[0096] The polymerized material may reach prescribed mechanical properties without supplied heat. Alternatively, the polymerized material may be heated. Heating may be active heating (e.g., in an oven, such as an electric, gas, or solar oven), or passive heating (e.g., at ambient temperature). Active heating will generally be more rapid than passive heating and in some embodiments, is preferred, but passive heating— such as simply maintaining the intermediate at ambient temperature for a sufficient time to effect further polymerization— is in some embodiments preferred. [0097] A voxel represents a value on a regular grid in three- dimensional space. As with pixels in a bitmap, voxels themselves do not typically have their position (their coordinates) explicitly encoded along with their values. Instead, the position of a voxel is inferred based upon its position relative to other voxels (i.e., its position in the data structure that makes up a single volumetric image). In contrast to pixels and voxels, points and polygons are often explicitly represented by the coordinates of their vertices. A direct consequence of this difference is that polygons are able to efficiently represent simple 3D structures with significant empty or homogeneously filled space, while voxels are good at representing regularly sampled spaces that are non- homogeneously filled.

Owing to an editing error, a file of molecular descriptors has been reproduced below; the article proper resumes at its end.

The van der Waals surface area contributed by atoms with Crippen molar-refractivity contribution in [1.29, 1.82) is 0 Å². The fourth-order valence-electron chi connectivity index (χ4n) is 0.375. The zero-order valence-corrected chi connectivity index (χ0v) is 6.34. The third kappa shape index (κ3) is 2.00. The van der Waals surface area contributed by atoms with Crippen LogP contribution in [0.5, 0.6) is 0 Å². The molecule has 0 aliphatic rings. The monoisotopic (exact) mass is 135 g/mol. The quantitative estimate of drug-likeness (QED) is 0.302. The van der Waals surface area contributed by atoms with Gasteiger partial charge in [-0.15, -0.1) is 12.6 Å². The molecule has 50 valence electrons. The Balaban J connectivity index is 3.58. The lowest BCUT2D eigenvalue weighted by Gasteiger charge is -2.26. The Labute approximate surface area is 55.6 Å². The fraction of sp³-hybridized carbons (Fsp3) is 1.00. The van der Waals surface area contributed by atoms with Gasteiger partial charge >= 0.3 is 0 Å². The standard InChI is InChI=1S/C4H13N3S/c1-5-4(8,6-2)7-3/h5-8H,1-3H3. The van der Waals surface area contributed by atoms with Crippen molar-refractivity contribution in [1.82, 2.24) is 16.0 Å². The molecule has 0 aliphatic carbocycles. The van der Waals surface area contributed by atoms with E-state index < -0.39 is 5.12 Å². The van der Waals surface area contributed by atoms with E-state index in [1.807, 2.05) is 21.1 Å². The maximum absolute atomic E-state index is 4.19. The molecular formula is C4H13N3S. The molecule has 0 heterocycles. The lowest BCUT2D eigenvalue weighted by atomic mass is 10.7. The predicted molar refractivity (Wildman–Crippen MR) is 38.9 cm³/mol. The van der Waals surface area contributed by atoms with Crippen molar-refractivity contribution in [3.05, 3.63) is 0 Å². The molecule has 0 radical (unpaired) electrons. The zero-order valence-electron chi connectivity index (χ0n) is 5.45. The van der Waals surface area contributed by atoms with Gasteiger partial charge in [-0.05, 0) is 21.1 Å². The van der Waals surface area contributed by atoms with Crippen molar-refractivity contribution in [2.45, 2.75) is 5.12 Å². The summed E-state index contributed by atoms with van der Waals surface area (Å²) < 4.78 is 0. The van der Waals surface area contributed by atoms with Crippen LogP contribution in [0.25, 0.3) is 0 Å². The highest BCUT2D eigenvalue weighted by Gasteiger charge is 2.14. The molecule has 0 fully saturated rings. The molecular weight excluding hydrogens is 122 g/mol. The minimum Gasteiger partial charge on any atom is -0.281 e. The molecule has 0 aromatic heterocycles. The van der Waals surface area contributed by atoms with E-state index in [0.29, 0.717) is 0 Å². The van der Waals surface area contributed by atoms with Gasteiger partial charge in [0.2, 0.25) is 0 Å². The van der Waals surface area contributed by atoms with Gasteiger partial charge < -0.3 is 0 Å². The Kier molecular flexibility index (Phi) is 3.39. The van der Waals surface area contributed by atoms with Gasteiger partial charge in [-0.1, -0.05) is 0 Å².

[0098] An oligomer is a molecular complex that consists of a few monomer units, in contrast to a polymer, where the number of monomers is, in principle, not limited. Dinners, trimers, and tetramers are, for instance, oligomers composed of two, three and four monomers, respectively.

[0099] Single reaction mechanism energy polymerization, Single reaction mechanism energy polymerizable, Single reaction mechanism energy polymerized, Single reaction mechanism energy Polymerizing, Single reaction mechanism energy Irradiating, or Single reaction mechanism energy Irradiated refer to an induction of polymerization by either actinic radiation, UV light, Visible light or electron(s). Such examples include UV light (100nm - 405 nm), Visible Light (405nm - 700 nm) or Electron beam. A non-comprehensive list of example light sources for carrying out the present invention include LEDs, laser diodes, laser beams, lamps (halogen lamp, Xe, Xe-Hg lamps, etc.), LED Lasers or LED projectors used in additive manufacturing, Visible light irradiating LCD, LED or Plasma screens, mobile or tablet devices. This polymerization then is carried out through a single reaction mechanism, such as free radical, cationic, Michael addition, step-growth, click-chemistry, etc.